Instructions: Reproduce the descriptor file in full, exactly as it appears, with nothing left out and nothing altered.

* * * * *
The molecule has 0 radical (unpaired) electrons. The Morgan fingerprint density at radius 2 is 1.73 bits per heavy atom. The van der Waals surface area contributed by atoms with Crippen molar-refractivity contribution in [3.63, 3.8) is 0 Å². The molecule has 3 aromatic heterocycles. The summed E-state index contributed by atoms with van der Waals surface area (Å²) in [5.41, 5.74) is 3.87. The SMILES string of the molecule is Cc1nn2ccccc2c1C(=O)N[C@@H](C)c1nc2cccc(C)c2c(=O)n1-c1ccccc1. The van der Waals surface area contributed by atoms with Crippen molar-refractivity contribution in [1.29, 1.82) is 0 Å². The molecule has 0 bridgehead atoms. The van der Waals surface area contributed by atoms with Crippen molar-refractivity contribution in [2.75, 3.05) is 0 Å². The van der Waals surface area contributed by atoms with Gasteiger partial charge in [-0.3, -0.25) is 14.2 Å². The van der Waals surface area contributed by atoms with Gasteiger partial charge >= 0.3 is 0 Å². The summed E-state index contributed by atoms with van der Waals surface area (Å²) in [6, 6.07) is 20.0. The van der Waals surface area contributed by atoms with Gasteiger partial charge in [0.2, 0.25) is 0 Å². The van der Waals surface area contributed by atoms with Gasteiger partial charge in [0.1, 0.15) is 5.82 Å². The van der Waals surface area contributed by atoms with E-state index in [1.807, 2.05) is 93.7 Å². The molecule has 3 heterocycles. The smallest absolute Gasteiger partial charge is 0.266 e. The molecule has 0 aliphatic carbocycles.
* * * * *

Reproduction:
The molecule has 0 radical (unpaired) electrons. The Morgan fingerprint density at radius 2 is 1.73 bits per heavy atom. The van der Waals surface area contributed by atoms with Crippen molar-refractivity contribution in [3.63, 3.8) is 0 Å². The molecule has 3 aromatic heterocycles. The summed E-state index contributed by atoms with van der Waals surface area (Å²) in [5.41, 5.74) is 3.87. The SMILES string of the molecule is Cc1nn2ccccc2c1C(=O)N[C@@H](C)c1nc2cccc(C)c2c(=O)n1-c1ccccc1. The van der Waals surface area contributed by atoms with Crippen molar-refractivity contribution in [1.29, 1.82) is 0 Å². The molecule has 0 bridgehead atoms. The van der Waals surface area contributed by atoms with Crippen molar-refractivity contribution in [2.75, 3.05) is 0 Å². The van der Waals surface area contributed by atoms with Gasteiger partial charge in [-0.3, -0.25) is 14.2 Å². The van der Waals surface area contributed by atoms with Gasteiger partial charge >= 0.3 is 0 Å². The summed E-state index contributed by atoms with van der Waals surface area (Å²) in [6, 6.07) is 20.0. The van der Waals surface area contributed by atoms with Gasteiger partial charge in [0.2, 0.25) is 0 Å². The van der Waals surface area contributed by atoms with Gasteiger partial charge in [0.1, 0.15) is 5.82 Å². The van der Waals surface area contributed by atoms with E-state index in [1.807, 2.05) is 93.7 Å². The molecule has 3 heterocycles. The smallest absolute Gasteiger partial charge is 0.266 e. The molecule has 0 aliphatic carbocycles.